Now that January is nearing the halfway point, you and your finances may finally get the rejuvenation that they severely needed. It’s not uncommon to feel a little fried by the end of the year, and all of the constant holiday shopping you may have done. Yet, you survived another holiday season. Now it is time to reflect on your previous financial mistakes and get your new financial goals in order. Haven’t rejuvenated? Still feel burnt out and completely and utterly broke? You may not need to feel that way. In fact, you may be wealthier than you think. Here are assets you have that can be as important as physical dollars:


You might work at a company that offers disability or life insurance. This is an asset many people who don’t have it yearn for and the ones who do have it, barely think about it. Self-employed workers typically have to purchase these benefits on their own, which makes these benefits very valuable to them. When it’s just cents out of your weekly paycheck, and you aren’t expected to need it in the near future, it’s not an asset you consider, when determining your wealth. Consider these huge pluses.

Now on to health. A large portion of employees at any company have health care benefits, and yet not all of them (especially younger employees) do not understand how valuable they are. The reason said value of these health plans can be esoteric is due to the thought that cash is useful this moment, while health benefits are not useful until a claim is filed.

Company Perks

The company perks are at some point taken granted for by everyone (and we mean EVERYONE.) Your company may offer you free or discounted gym memberships, free or discounted various forms of therapy, or even free daily lunches in the cafeteria. Any of these additions to your benefits are not cheap and not every employee gets them, so go on and enjoy these expensive and tremendously valuable extra perks.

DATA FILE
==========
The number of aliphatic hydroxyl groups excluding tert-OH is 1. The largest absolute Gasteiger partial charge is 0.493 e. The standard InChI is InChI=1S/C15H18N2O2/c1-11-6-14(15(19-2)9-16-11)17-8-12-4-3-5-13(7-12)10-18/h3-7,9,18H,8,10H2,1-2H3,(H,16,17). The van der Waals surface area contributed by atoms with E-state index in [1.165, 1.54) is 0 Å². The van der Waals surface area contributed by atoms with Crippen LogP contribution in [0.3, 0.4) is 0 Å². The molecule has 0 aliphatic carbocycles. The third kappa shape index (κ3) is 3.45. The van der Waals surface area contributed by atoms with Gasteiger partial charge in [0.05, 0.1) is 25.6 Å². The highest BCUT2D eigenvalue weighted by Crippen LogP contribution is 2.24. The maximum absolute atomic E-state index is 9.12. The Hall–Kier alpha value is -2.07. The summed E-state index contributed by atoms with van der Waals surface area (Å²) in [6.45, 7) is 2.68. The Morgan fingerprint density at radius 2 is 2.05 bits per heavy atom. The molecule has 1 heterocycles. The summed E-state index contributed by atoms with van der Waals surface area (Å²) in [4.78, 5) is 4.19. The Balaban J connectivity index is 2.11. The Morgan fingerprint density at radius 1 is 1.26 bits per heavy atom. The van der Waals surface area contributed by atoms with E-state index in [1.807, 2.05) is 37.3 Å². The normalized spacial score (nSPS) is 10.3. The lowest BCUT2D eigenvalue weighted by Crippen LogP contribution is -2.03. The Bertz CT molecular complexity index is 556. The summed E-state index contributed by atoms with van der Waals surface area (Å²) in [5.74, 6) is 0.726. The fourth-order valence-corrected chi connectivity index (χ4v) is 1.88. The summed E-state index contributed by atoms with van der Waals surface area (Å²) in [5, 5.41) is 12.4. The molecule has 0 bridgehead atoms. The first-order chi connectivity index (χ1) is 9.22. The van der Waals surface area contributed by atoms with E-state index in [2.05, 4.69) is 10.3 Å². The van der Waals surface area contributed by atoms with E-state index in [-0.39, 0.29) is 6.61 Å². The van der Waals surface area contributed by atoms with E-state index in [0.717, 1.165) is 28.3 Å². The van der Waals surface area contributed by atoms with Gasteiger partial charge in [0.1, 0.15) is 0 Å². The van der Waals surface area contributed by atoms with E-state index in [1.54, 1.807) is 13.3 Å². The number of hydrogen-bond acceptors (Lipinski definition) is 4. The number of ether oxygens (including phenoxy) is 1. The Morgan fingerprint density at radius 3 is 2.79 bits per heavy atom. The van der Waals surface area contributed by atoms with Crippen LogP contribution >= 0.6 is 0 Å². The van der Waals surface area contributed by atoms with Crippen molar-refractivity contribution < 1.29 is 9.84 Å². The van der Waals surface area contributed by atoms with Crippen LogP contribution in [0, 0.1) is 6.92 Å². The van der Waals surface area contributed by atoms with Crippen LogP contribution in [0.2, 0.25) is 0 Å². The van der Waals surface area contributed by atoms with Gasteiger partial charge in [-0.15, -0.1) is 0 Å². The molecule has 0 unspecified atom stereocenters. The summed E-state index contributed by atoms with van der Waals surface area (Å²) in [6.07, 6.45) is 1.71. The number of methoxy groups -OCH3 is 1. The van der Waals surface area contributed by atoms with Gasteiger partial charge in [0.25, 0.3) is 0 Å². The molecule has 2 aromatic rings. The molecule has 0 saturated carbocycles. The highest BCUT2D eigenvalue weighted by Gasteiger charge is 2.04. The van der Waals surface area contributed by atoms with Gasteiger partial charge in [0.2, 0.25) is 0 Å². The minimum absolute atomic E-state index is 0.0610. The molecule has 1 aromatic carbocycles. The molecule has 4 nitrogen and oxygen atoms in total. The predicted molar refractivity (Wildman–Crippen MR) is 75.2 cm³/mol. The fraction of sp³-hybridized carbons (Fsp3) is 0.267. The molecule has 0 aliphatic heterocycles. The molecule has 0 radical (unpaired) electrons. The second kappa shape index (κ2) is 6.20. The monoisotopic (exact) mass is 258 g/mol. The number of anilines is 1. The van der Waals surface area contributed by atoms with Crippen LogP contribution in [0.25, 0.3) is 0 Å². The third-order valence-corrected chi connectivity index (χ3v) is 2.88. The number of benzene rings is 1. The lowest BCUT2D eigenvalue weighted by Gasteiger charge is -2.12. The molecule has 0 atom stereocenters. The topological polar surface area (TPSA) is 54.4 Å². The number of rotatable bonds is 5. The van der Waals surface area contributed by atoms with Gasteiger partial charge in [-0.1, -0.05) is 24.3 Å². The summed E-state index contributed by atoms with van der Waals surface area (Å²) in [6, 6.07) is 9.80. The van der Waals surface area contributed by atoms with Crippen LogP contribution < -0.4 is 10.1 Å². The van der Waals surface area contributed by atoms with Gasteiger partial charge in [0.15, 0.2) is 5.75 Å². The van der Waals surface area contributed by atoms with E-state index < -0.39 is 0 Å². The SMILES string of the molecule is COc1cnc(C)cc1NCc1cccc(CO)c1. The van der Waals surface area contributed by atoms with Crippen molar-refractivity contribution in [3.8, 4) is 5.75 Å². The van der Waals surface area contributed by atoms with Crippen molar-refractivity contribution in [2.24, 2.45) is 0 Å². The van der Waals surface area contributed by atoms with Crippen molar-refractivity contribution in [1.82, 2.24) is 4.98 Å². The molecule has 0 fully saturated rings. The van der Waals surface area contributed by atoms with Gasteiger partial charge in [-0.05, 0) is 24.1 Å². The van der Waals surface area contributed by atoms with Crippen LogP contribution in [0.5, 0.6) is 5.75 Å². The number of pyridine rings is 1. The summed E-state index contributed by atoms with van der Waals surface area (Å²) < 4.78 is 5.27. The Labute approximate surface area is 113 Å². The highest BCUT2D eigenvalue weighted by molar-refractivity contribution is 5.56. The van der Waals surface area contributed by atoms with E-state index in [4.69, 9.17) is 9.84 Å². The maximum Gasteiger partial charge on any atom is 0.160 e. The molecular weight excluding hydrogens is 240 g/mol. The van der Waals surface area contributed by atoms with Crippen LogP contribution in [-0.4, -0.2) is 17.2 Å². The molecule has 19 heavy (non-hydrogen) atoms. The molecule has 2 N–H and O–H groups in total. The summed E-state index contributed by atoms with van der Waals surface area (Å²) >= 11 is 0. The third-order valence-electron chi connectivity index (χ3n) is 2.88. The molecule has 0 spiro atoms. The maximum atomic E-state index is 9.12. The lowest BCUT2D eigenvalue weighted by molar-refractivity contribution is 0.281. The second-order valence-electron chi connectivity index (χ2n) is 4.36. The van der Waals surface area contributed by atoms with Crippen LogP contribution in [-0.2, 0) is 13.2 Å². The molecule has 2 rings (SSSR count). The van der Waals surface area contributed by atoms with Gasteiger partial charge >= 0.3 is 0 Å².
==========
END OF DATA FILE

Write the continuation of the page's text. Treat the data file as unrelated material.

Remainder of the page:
Good Credit

For those of you that can look at your credit score with a smile on your face, you have an enormous advantage to people with low credit scores and can potentially save thousands of dollars if getting an auto loan or a mortgage. While you cannot put a number of how much extra money this gives you, it still saves you a hefty amount of cash.

Job with Flexibility

Maybe you consider time as being money. Which, to some, is justifiably so. While the wealthy may have thousands (possibly millions,) they also may have to clock in at 9am and clock out at 5pm. Having a job where you don’t have to punch a time card or have to try and find someone to cover your shift so you can go to a doctor’s appointment, may be worth the lesser amount of money.

For more reasons you’re richer than you think, you can read the full article on US News & World Report.


Time for a little real talk. We all have a guilty pleasure. Many of us have several and occasionally we like to indulge ourselves. Whether it be seeing a couple movies at your local theater every week, overspending on some makeup, or drinking your favorite expensive drink, we all have one thing that we love that isn’t what you would call inexpensive. While many guilty pleasures are harmless and cheap, there are also common ones that by year’s end will have put a sizable dent into your bank account. Here are some guilty pleasures you should try to cut back on if you are looking to save money:

Fast Food

When getting lunch between shifts or classes, do you find yourself forking over $10 at a fast food joint close by? Maybe it’s later in the day when you’re too tired to cook dinner. Those burgers and chicken sandwiches add up. A $10 daily fast food meal may end up costing $50 or more a week, which could lead to costing you around $200 a month on greasy fries and such. This doesn’t account for future medical bills due to health problems like high blood pressure and obesity.

Going to the Movies

Maybe you’re a big movie buff. One trip to the movies can cost from $6 on a cheap night or matinee at your local theater to $20 if you’re seeing an IMAX 3D extravaganza or if you’re just living in a populated city like New York or Los Angeles. If you tend to like some snacks and beverages with your flick that can cost around $5 to $20 itself. Sometimes more! Going to multiple movies can cost upwards of $100 or more.

Online Shopping